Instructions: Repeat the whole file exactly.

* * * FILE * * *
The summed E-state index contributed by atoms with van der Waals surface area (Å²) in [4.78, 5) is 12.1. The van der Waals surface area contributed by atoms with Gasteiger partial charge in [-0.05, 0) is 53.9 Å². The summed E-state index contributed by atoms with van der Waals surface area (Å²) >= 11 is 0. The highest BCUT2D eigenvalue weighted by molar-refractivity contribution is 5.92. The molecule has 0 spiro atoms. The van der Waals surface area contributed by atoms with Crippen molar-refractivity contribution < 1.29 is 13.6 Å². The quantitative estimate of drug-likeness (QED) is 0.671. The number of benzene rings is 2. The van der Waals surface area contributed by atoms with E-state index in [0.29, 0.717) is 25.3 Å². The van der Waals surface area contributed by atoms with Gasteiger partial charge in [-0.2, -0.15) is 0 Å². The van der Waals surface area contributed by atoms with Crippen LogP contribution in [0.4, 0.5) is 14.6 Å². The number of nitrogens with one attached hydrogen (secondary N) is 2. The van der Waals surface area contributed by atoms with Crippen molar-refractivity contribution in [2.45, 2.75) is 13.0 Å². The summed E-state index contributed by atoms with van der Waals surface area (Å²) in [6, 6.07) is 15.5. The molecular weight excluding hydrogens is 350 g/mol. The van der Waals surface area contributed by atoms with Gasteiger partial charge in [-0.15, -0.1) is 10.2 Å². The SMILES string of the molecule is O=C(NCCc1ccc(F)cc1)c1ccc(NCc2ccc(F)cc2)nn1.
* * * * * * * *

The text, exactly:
The summed E-state index contributed by atoms with van der Waals surface area (Å²) in [4.78, 5) is 12.1. The van der Waals surface area contributed by atoms with Gasteiger partial charge in [-0.05, 0) is 53.9 Å². The summed E-state index contributed by atoms with van der Waals surface area (Å²) >= 11 is 0. The highest BCUT2D eigenvalue weighted by molar-refractivity contribution is 5.92. The molecule has 0 spiro atoms. The van der Waals surface area contributed by atoms with Crippen molar-refractivity contribution < 1.29 is 13.6 Å². The quantitative estimate of drug-likeness (QED) is 0.671. The number of benzene rings is 2. The van der Waals surface area contributed by atoms with E-state index in [0.29, 0.717) is 25.3 Å². The van der Waals surface area contributed by atoms with Gasteiger partial charge in [-0.2, -0.15) is 0 Å². The van der Waals surface area contributed by atoms with Crippen LogP contribution in [0.4, 0.5) is 14.6 Å². The number of nitrogens with one attached hydrogen (secondary N) is 2. The van der Waals surface area contributed by atoms with Crippen molar-refractivity contribution in [2.45, 2.75) is 13.0 Å². The summed E-state index contributed by atoms with van der Waals surface area (Å²) in [6, 6.07) is 15.5. The molecular weight excluding hydrogens is 350 g/mol. The van der Waals surface area contributed by atoms with Gasteiger partial charge in [-0.15, -0.1) is 10.2 Å². The SMILES string of the molecule is O=C(NCCc1ccc(F)cc1)c1ccc(NCc2ccc(F)cc2)nn1.